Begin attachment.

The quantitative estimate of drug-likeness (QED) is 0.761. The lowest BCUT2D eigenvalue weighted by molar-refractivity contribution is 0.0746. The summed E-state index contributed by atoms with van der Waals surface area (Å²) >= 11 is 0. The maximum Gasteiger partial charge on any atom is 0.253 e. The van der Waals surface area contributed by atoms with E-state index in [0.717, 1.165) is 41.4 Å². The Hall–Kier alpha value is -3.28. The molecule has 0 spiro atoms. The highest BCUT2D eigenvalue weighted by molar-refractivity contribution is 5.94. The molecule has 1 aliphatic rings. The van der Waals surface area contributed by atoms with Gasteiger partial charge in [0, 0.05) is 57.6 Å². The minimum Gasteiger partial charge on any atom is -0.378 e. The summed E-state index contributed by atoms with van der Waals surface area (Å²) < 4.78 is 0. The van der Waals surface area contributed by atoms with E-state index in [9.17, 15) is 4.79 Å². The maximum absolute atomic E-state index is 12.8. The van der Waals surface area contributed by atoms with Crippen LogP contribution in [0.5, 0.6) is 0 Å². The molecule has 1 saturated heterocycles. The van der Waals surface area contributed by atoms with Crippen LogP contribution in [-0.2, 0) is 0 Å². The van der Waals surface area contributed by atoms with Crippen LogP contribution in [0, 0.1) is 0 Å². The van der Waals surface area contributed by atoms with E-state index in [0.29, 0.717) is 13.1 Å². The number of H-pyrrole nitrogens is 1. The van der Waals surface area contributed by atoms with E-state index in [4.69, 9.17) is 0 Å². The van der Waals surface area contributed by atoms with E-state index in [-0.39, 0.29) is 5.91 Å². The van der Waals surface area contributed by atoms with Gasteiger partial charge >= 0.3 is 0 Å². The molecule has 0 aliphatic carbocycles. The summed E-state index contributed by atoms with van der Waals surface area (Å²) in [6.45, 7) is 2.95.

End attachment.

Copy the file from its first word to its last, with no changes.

The quantitative estimate of drug-likeness (QED) is 0.761. The lowest BCUT2D eigenvalue weighted by molar-refractivity contribution is 0.0746. The summed E-state index contributed by atoms with van der Waals surface area (Å²) >= 11 is 0. The maximum Gasteiger partial charge on any atom is 0.253 e. The van der Waals surface area contributed by atoms with E-state index in [0.717, 1.165) is 41.4 Å². The Hall–Kier alpha value is -3.28. The molecule has 0 spiro atoms. The highest BCUT2D eigenvalue weighted by molar-refractivity contribution is 5.94. The molecule has 1 aliphatic rings. The van der Waals surface area contributed by atoms with Gasteiger partial charge in [0, 0.05) is 57.6 Å². The minimum Gasteiger partial charge on any atom is -0.378 e. The summed E-state index contributed by atoms with van der Waals surface area (Å²) < 4.78 is 0. The van der Waals surface area contributed by atoms with E-state index in [9.17, 15) is 4.79 Å². The maximum absolute atomic E-state index is 12.8. The van der Waals surface area contributed by atoms with Crippen LogP contribution in [0.5, 0.6) is 0 Å². The molecule has 1 saturated heterocycles. The van der Waals surface area contributed by atoms with Crippen LogP contribution in [-0.2, 0) is 0 Å². The van der Waals surface area contributed by atoms with Crippen LogP contribution in [0, 0.1) is 0 Å². The van der Waals surface area contributed by atoms with E-state index in [0.29, 0.717) is 13.1 Å². The number of H-pyrrole nitrogens is 1. The van der Waals surface area contributed by atoms with E-state index in [4.69, 9.17) is 0 Å². The van der Waals surface area contributed by atoms with E-state index in [-0.39, 0.29) is 5.91 Å². The van der Waals surface area contributed by atoms with Gasteiger partial charge >= 0.3 is 0 Å². The molecule has 0 aliphatic carbocycles. The summed E-state index contributed by atoms with van der Waals surface area (Å²) in [6.45, 7) is 2.95.